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Four-Legged Theo Jansen “Strandbeest” Walking Mechanism by Scott Allen Burns is licensed under a Creative Commons Attribution-ShareAlike 4.0 International License.

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29 thoughts on “Four-Legged Theo Jansen “Strandbeest” Walking Mechanism

  • Philippe Moisan

    Hello,
    First of all, i’d like to tell you that I find your walker very great, so great that i tried to construct one from the views on the utube video. Today, i discovered this site and understood that i was far from the truth, cause i used Theo Jansen measurements to build my prototype.
    I’d like to try a second one, but analyzing your drawings, it appears to me it misses two measurements to complete the data: the number of units between the pivot of a leg and the centerline, and the number of units from the pivot of the crank and the horizontal line that join the pivots of front and rear legs. You would be very kind to give me a hint with this issue.
    Thanks,

    Philippe

    • admin Post author

      Hi Philippe,

      Yes, you are correct that I forgot to present an important piece of information: the leg is rotated 16.1 degrees to make the flat portion of the toe path horizontal. I’ve updated the presentation to include that data. That means the 10 unit distance between supports, which was originally horizontal, is now rotated 16.1 degrees as well. Thus the horizontal distance between the pivot point on one leg and the vertical center line becomes 10*cos(16.1 deg)=9.61 and the vertical component of the distance between the two supports is 10*sin(16.1 deg)=2.77. Thanks for your feedback! If you eventually build one, I’d be delighted to see photos or videos of it.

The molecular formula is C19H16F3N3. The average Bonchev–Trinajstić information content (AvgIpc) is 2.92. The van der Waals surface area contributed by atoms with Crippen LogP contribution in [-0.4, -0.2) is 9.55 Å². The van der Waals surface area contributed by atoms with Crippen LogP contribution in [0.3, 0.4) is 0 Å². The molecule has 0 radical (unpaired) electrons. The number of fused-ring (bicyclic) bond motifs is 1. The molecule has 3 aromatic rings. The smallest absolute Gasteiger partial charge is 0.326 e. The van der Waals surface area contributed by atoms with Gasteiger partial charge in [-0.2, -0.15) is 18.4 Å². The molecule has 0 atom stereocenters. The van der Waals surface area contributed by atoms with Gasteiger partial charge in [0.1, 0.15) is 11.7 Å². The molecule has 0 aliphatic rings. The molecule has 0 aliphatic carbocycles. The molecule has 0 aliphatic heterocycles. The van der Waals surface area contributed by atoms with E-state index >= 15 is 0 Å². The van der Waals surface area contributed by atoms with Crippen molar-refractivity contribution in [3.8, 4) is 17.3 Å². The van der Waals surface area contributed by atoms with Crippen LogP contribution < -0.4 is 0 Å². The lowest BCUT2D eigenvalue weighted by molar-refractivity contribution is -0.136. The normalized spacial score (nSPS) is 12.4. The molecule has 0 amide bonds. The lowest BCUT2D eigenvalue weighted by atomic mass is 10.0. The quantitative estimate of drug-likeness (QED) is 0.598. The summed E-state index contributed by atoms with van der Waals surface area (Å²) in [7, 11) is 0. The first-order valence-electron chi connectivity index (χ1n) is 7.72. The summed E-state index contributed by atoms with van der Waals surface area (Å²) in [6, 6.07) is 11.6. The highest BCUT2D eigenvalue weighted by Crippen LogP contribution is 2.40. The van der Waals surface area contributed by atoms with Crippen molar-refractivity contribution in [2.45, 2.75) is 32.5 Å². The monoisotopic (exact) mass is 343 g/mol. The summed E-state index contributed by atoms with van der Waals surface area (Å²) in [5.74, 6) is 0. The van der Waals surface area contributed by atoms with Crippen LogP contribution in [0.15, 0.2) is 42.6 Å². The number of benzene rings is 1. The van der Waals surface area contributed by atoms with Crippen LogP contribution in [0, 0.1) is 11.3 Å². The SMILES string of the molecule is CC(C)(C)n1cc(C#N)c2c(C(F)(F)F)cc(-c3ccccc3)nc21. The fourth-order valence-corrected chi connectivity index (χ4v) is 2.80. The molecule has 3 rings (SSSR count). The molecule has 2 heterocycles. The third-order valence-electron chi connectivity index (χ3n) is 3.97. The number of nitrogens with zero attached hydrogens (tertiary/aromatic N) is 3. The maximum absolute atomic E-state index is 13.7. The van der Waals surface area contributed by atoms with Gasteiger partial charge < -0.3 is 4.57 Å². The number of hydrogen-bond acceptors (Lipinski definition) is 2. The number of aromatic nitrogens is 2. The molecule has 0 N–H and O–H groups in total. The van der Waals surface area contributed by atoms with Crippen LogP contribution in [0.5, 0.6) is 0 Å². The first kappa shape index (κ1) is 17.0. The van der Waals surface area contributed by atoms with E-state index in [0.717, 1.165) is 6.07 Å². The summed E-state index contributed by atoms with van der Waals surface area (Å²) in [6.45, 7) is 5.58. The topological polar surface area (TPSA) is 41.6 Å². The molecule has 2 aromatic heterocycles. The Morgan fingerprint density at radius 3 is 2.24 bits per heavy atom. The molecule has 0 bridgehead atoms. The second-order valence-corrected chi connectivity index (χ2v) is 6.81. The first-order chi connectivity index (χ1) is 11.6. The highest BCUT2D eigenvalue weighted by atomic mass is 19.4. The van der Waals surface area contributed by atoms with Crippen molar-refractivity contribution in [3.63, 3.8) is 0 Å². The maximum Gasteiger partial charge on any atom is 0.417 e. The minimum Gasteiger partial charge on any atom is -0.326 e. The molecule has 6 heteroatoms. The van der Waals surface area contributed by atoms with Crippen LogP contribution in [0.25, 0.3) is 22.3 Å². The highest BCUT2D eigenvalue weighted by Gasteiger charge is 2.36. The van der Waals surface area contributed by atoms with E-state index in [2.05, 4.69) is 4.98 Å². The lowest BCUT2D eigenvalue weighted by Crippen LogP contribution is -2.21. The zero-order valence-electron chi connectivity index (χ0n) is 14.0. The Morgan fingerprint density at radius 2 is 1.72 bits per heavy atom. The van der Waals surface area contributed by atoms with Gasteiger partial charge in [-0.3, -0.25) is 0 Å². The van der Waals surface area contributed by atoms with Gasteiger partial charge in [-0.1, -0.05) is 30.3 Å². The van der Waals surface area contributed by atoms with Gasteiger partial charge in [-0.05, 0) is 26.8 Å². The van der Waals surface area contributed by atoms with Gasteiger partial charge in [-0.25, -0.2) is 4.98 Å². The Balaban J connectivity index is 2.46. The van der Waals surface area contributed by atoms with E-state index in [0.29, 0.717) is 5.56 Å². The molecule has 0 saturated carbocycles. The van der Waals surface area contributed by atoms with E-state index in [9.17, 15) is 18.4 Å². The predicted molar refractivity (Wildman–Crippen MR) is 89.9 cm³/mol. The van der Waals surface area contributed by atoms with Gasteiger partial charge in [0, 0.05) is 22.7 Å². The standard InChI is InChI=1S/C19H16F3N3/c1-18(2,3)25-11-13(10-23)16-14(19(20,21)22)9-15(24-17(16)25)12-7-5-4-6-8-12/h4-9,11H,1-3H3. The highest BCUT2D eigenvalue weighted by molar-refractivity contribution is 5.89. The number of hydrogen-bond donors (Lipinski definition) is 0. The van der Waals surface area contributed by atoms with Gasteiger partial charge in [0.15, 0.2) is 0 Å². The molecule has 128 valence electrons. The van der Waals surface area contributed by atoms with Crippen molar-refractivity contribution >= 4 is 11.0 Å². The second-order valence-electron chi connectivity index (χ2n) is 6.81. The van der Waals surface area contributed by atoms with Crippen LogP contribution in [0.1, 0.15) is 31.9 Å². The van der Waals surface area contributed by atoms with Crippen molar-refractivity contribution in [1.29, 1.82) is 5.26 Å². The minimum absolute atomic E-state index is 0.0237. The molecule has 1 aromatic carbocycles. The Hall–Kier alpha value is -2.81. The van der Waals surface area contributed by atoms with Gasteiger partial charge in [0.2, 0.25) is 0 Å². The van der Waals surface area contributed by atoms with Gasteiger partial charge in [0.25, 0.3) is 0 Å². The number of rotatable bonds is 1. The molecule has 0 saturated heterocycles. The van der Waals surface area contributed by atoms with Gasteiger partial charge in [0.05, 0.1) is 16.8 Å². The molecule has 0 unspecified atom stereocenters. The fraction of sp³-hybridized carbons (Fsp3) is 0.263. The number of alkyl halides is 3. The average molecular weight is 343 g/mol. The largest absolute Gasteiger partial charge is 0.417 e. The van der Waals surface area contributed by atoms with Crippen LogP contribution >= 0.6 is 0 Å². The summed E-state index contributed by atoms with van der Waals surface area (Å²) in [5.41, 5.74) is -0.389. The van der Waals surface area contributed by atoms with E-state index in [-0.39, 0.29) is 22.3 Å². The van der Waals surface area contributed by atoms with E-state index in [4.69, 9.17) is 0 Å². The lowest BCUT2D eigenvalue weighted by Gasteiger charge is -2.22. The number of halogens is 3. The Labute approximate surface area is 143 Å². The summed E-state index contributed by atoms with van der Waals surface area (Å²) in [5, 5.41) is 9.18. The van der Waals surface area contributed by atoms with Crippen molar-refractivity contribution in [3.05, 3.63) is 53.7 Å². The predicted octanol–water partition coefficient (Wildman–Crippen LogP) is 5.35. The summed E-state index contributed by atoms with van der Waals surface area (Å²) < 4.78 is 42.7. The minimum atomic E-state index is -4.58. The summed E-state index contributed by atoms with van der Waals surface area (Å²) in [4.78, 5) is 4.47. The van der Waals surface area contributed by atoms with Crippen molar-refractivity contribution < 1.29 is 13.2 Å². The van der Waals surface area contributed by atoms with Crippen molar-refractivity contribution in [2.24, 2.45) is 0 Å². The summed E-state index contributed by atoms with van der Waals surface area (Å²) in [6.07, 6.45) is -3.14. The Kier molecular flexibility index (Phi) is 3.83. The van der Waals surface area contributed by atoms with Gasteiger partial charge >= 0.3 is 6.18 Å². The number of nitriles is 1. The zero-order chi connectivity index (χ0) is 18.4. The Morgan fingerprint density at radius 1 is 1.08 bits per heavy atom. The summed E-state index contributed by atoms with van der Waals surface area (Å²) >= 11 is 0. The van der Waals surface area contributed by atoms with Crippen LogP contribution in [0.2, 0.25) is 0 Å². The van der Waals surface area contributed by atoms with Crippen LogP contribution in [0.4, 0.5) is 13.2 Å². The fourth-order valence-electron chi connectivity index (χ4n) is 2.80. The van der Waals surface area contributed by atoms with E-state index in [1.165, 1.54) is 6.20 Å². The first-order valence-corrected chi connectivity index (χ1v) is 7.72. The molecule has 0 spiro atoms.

Scott

  • PT

    Scott,

    Can you show some formulas to determine the minimum width of the foot link to ensure the center of gravity stays within the parallelogram formed by the diagonally opposed legs? Would the formula change any for a two-legged walker being pulled like a cart?

    PT

    • admin Post author

      I don’t know of any formulas for that. What I did was simply construct a polygon connecting the edge points of each foot in contact with the ground. (More formally, it would be the convex hull of the two lines of contact of the two legs contacting the ground.) If that polygon contains the center of gravity, then it should be statically stable. This design would not be suitable for a two-legged cart because when one leg tries to lift off the ground, the device would pivot about the hitch point and tilt over, always keeping both legs in contact with the ground.

          • Anonymous

            I would assume that it could turn if you reversed the direction of one of the motors – or would this cause balance issues?

          • admin Post author

            Yes, you’re right, balance issues would ensue. That’s why the two motors are firmly coupled to each other: to keep the center of gravity within the parallelogram that their contact points form.

  • kartik

    As per my thinking we can only able to ta take turn but not at any angle but at axis on which it is moving and another axis perpendicular to it by using two ….
    I can better tell u this by using images i have made give me ur email id i will email u it

  • Anonymous

    Can anyone think of a way to make this turn? Having one set of legs go faster than another would not work because they would get out phase. Perhaps having the front two legs on one motor and the back to legs on the other, and then rotating the front legs? Or maybe having one side go forwards and the other backwards?

    • admin Post author

      I used 1/8″ expanded PVC sheets (known as Sintra) for the links. I cut them by hand with a utility knife, using multiple light to moderate pressure strokes. For the edge joints, I used gaffer tape. For the revolute joints, I hot-glued teflon tubing (small segments) to the plastic Sintra sheets, and then ran 1/16″ brass rod through the tubing. It gave a pretty effective low-friction connection.